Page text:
Wim Elving is recent gestopt als hoofdredacteur van Corporate Communications, an International Journal (CCIJ). CCIJ is het leidende wetenschappelijke tijdschrift binnen de Corporate Communicatie. Elving was hoofdredacteur (editor-in-chief) sinds 2006. Onder zijn tienjarig hoofdredacteurschap is het tijdschrift opvallend gegroeid.

In 2006 was CCIJ een Angelsaksisch gedomineerd tijdschrift, met voornamelijk bijdragen uit Engels sprekende landen. De periode van 2006 tot 2010 kenmerkte zich door de toename van Europese bijdragen, zoals heel mooi weergegeven in het hoofdredactionele commentaar van Elving uit 2010. Alhoewel het tijdschrift tot op heden geen ISI-ranking heeft weten te bemachtigen (maar dat is volgens velen slechts een kwestie van tijd), is het heel populair. Zo werd in 2014 196.000 keer een artikel uit het tijdschrift gedownload, een zeer hoog aantal waar vele wetenschappelijke tijdschriften slechts van kunnen dromen.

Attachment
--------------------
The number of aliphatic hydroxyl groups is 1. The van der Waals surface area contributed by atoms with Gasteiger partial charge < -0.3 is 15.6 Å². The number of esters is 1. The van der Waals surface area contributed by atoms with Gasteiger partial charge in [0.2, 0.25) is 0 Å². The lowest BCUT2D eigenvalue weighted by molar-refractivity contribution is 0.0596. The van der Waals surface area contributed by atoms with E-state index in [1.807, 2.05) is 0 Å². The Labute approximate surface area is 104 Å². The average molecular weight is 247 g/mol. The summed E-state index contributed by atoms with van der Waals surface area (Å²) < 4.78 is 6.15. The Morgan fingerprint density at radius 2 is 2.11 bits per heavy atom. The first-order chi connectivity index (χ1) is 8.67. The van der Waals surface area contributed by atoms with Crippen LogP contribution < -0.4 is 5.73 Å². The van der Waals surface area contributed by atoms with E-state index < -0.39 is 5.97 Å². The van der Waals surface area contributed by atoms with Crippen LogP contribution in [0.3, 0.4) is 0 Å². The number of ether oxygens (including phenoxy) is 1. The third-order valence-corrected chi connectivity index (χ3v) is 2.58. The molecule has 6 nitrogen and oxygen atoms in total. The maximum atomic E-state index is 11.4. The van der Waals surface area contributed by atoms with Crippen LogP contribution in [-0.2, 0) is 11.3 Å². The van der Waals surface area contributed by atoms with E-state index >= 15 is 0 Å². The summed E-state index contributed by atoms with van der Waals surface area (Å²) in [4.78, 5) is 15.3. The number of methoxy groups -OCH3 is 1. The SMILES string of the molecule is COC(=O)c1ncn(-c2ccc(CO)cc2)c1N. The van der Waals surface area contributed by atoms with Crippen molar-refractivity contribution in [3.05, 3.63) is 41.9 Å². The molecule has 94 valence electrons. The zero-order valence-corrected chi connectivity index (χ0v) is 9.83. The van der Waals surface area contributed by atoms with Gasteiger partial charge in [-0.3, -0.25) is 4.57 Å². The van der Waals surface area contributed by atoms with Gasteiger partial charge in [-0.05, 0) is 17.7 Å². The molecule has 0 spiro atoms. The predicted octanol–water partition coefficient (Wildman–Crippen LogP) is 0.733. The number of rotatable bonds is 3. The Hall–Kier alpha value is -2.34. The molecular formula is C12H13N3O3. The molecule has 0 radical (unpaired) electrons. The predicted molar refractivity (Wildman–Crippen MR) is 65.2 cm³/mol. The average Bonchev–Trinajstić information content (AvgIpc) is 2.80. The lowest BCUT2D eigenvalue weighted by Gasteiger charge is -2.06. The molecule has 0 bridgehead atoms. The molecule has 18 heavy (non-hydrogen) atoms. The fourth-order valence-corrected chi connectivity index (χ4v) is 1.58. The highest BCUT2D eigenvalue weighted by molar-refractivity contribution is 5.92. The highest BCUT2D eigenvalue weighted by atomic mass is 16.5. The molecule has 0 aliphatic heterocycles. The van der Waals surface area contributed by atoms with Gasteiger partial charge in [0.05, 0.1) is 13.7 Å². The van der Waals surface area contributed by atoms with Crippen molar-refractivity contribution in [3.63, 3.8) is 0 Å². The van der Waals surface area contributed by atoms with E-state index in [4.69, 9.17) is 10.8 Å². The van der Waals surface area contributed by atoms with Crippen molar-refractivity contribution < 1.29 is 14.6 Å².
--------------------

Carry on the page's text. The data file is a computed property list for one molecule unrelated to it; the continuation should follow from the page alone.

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And we have another interesting case, which we can use for years in research: Volkswagen and their cheating with software so emissions of NoX are lower when software detects being tested. Ofcourse public opinion is outraged, because VW made us believe that they cared about trust and cared upon their reputation. Large proportions of their website and their CSR report are full with details on how they act on environmental issues and socially.

Screen Shot 2015-09-27 at 14.15.41Screen Shot 2015-09-27 at 14.25.31

(screenshots from VW sustainability report 2014)

And again, we are cheated, just like BP with their beyond petroleum, and other global operating firms.